Submitted by Vanessa Woznow, senior communications consultant, Communications and Public Affairs

Palliative care is not just for end of life – it’s an approach to care that helps individuals improve their quality of life and better understand their journey with chronic illness.

Photo: Tasenka Kushner, geriatric primary care nurse practitioner, at her office in Langley.

As a geriatric primary care nurse practitioner with Fraser Health, Tasenka Kushner is used to explaining her role, the work she does and the concept of palliative care as part of regular primary health care services.

“Not everyone knows what a nurse practitioner does,” she says. “Nor are they familiar with what a palliative approach to care looks like.”

For her, this means providing home-based primary care services to frail, older adults in Langley, with most of them managing chronic conditions and life-limiting illnesses.

“Most of my clients are over the age of 70 with multiple or advanced chronic diseases and many are near the end of their lives,” she says. “Because of this, treatment options may be limited – or more conservative.”

Part of her work includes conversations with clients around what their values and goals are, and how they inform their health care plan.

“A lot of them weigh the benefits and risks of medical treatment, in a way that a younger or a healthier person may not,” she says. “Some make their medical decisions in the context of how long they’ve lived or the amount of time they have already spent in the health care system accessing care. Many want to live as comfortably as possible for what years they may have left, without having to spend more time in health care environments on treatments that take time away from what’s more important to them.”

Supporting a patient and their decisions – especially ones that can potentially affect their life expectancy – is part of her job.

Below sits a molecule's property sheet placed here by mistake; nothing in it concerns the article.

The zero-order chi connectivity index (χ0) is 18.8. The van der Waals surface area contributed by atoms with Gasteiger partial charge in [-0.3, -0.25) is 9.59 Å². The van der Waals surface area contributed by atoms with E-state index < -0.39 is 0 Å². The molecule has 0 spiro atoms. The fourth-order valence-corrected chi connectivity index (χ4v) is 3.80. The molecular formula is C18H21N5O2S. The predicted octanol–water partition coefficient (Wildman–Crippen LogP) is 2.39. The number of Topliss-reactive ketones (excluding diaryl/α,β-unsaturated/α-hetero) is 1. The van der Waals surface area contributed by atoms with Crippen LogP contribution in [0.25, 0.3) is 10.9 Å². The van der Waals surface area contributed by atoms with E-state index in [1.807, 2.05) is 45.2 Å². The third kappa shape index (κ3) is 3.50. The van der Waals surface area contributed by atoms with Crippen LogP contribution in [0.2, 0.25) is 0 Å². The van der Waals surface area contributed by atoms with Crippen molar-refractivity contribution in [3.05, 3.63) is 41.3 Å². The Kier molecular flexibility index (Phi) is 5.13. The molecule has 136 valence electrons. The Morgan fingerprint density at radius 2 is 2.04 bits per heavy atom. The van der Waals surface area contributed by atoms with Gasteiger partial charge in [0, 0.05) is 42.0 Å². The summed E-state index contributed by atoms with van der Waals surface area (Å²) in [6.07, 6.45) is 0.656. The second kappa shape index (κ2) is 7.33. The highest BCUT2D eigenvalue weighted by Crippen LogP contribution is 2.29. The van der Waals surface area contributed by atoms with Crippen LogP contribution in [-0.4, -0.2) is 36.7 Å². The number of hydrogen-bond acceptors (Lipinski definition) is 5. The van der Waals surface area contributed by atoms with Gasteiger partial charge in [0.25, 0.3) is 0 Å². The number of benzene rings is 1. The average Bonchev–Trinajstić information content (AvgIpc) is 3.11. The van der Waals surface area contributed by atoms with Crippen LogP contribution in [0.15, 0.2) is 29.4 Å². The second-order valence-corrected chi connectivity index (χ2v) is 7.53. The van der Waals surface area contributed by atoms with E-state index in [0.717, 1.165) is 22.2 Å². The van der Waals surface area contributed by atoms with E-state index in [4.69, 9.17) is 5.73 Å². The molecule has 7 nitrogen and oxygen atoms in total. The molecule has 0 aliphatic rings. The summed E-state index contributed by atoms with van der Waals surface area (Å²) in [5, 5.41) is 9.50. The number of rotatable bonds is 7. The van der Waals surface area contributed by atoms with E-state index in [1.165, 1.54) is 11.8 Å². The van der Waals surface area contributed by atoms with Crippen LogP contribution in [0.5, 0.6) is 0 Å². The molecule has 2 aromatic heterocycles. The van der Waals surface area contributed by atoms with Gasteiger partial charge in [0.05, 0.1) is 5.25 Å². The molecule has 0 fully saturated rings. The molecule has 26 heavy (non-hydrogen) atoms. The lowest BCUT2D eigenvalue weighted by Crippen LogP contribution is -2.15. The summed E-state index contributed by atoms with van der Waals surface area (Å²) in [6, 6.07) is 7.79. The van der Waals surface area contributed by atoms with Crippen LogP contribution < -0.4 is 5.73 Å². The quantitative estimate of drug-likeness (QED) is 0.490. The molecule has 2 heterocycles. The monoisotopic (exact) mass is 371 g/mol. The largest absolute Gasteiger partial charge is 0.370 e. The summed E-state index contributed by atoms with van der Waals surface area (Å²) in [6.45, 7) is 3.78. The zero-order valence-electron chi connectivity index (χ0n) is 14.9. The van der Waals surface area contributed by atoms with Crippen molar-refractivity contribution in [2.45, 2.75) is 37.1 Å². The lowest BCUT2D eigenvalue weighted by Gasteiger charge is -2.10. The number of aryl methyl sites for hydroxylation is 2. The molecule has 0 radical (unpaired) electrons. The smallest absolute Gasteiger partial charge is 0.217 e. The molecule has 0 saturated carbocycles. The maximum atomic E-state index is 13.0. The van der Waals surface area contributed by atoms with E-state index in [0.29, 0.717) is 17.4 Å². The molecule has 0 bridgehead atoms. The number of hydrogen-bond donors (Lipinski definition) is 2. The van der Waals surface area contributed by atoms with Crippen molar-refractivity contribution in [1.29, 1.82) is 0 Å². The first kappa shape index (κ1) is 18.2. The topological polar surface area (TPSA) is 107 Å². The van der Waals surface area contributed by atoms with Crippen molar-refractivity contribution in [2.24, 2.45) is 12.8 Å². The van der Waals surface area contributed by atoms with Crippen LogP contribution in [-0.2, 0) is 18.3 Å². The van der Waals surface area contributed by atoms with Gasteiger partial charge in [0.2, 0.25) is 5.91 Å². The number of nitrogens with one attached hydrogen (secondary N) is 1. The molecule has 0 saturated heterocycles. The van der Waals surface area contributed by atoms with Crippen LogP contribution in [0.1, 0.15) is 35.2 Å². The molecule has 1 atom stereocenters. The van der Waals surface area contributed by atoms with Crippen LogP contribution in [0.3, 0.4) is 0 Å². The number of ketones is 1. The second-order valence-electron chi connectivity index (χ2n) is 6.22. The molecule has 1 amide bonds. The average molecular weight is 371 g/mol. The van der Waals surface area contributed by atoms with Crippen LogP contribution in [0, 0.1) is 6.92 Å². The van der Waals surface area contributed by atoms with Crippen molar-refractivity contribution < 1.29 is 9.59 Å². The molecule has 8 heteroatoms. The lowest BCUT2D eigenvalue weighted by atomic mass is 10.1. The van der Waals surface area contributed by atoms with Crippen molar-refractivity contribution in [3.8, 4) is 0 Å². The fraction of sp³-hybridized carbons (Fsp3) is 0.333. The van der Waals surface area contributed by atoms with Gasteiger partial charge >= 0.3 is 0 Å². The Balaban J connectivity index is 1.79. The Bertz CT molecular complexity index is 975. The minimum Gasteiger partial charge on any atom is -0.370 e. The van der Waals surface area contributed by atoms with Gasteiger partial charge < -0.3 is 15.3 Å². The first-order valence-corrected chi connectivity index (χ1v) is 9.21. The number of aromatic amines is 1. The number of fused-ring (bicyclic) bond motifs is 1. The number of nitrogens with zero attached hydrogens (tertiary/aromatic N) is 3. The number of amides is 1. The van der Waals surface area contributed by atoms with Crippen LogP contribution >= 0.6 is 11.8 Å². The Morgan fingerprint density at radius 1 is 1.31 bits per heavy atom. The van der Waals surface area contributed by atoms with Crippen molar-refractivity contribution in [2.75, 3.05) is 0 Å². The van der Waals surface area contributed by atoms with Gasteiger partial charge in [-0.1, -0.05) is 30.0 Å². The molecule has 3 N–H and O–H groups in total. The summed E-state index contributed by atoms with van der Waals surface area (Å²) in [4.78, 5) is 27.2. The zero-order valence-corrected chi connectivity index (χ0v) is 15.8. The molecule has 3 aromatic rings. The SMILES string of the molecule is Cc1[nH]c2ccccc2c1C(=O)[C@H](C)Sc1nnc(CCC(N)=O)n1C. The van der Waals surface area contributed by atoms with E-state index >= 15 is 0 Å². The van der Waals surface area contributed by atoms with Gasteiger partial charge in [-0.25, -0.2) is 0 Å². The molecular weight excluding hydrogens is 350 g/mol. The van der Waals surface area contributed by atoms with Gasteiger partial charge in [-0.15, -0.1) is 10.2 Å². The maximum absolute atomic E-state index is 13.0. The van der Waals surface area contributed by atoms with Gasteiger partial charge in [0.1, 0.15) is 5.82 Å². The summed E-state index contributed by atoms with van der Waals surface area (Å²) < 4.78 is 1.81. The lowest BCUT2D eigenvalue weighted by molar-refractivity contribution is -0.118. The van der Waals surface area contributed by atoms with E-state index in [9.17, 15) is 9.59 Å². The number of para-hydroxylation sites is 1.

“I think a lot of people find it difficult to understand that,” she says. “I work with a lot of families and I think it can be hard to accept when people make choices that affect how long they may live for.”

Embedding a palliative approach to care across the health care continuum is ongoing work within Fraser Health.

“Our goal is to support health care providers and clients to embrace what a palliative approach is. It’s an approach to care that helps individuals improve their quality of life, reduce suffering and better understand their journey with chronic illness,” says Melissa Marriott, project lead, Palliative Care Network.

The Palliative Care Network partners with primary care providers – like Tasenka – and community health nurses, so that they are able to identify individuals who may benefit from a palliative approach to care earlier in their care journey.

This includes ongoing education, training and resource sharing.

Along with Dr. Julia Ridley, palliative physician educator, the Palliative Care Network has been providing education to community health nurses and primary care providers, including the divisions of family practice across Fraser Health.

“We encourage implementation of a palliative approach to care further upstream in a patient’s journey,” says Kya Milne, clinical nurse specialist, Palliative Care. “This collaborative approach will enhance best practice and strengthen partnerships.”

The goal and inspiration behind their work is to promote better outcomes and an improved quality of life for anyone with a life-limiting illness or chronic disease.

“Our objective is to support care providers to have the tools necessary to identify, assess, manage and plan for a person’s care needs,” says Kya. “This includes advance care planning, psychosocial and spiritual support, pain and symptom management and regular care plan reassessment.”

For Tasenka, working with her clients in this capacity informs her partnerships with a number of other Fraser Health teams, including Langley Home Health.

“I work closely with them and a wide variety of other allied health care providers,” she says. “We try to help clients meet their goals, and decrease risks associated with their situations.”

It’s the success of these relationships that have her excited for a future where a palliative approach to care is implemented into all care plans.

“At some point in all of our lives, we're going to be faced with a serious or life-threatening illness, either individually or through our family or friends. A palliative approach to care is not just a specialty, it’s good care that respects patient choice across their lifespan.”

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